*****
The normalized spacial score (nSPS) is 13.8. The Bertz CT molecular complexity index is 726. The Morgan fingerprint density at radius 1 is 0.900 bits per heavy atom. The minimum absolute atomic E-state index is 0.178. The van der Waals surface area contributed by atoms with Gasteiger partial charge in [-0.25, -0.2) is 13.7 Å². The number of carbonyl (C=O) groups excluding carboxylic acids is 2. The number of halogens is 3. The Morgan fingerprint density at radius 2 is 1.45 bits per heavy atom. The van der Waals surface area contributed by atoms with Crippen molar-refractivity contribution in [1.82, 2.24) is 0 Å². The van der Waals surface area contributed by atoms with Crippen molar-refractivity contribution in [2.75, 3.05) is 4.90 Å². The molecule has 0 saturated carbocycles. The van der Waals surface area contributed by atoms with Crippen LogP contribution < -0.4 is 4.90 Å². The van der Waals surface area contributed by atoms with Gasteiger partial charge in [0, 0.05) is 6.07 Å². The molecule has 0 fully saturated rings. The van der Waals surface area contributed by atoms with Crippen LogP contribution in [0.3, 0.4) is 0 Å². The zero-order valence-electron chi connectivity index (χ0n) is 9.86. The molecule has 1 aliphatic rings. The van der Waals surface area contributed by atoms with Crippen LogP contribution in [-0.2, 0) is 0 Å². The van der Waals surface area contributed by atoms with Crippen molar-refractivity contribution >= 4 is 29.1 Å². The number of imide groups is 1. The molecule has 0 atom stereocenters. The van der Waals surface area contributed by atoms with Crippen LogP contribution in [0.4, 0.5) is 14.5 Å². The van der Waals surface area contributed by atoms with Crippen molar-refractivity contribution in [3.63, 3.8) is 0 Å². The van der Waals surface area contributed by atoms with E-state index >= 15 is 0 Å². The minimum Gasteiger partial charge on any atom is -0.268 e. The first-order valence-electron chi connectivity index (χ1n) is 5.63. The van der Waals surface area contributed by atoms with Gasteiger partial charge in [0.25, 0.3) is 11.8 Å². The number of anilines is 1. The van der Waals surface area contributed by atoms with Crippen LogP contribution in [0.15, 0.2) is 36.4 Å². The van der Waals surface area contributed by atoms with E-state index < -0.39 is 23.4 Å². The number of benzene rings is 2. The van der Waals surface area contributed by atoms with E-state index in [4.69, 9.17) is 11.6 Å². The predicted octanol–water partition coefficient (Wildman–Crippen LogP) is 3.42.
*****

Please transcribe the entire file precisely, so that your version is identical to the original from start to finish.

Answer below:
The normalized spacial score (nSPS) is 13.8. The Bertz CT molecular complexity index is 726. The Morgan fingerprint density at radius 1 is 0.900 bits per heavy atom. The minimum absolute atomic E-state index is 0.178. The van der Waals surface area contributed by atoms with Gasteiger partial charge in [-0.25, -0.2) is 13.7 Å². The number of carbonyl (C=O) groups excluding carboxylic acids is 2. The number of halogens is 3. The Morgan fingerprint density at radius 2 is 1.45 bits per heavy atom. The van der Waals surface area contributed by atoms with Crippen molar-refractivity contribution in [1.82, 2.24) is 0 Å². The van der Waals surface area contributed by atoms with Crippen molar-refractivity contribution in [2.75, 3.05) is 4.90 Å². The molecule has 0 saturated carbocycles. The van der Waals surface area contributed by atoms with Crippen LogP contribution < -0.4 is 4.90 Å². The van der Waals surface area contributed by atoms with Gasteiger partial charge in [0, 0.05) is 6.07 Å². The molecule has 0 fully saturated rings. The van der Waals surface area contributed by atoms with Crippen LogP contribution in [0.3, 0.4) is 0 Å². The zero-order valence-electron chi connectivity index (χ0n) is 9.86. The molecule has 1 aliphatic rings. The van der Waals surface area contributed by atoms with Crippen LogP contribution in [-0.2, 0) is 0 Å². The van der Waals surface area contributed by atoms with Crippen molar-refractivity contribution >= 4 is 29.1 Å². The number of imide groups is 1. The molecule has 0 atom stereocenters. The van der Waals surface area contributed by atoms with Crippen LogP contribution in [0.4, 0.5) is 14.5 Å². The van der Waals surface area contributed by atoms with Crippen molar-refractivity contribution in [3.63, 3.8) is 0 Å². The van der Waals surface area contributed by atoms with E-state index >= 15 is 0 Å². The minimum Gasteiger partial charge on any atom is -0.268 e. The first-order valence-electron chi connectivity index (χ1n) is 5.63. The van der Waals surface area contributed by atoms with Gasteiger partial charge in [0.25, 0.3) is 11.8 Å². The number of anilines is 1. The van der Waals surface area contributed by atoms with Crippen LogP contribution in [0.15, 0.2) is 36.4 Å². The van der Waals surface area contributed by atoms with E-state index < -0.39 is 23.4 Å². The number of benzene rings is 2. The van der Waals surface area contributed by atoms with E-state index in [4.69, 9.17) is 11.6 Å². The predicted octanol–water partition coefficient (Wildman–Crippen LogP) is 3.42.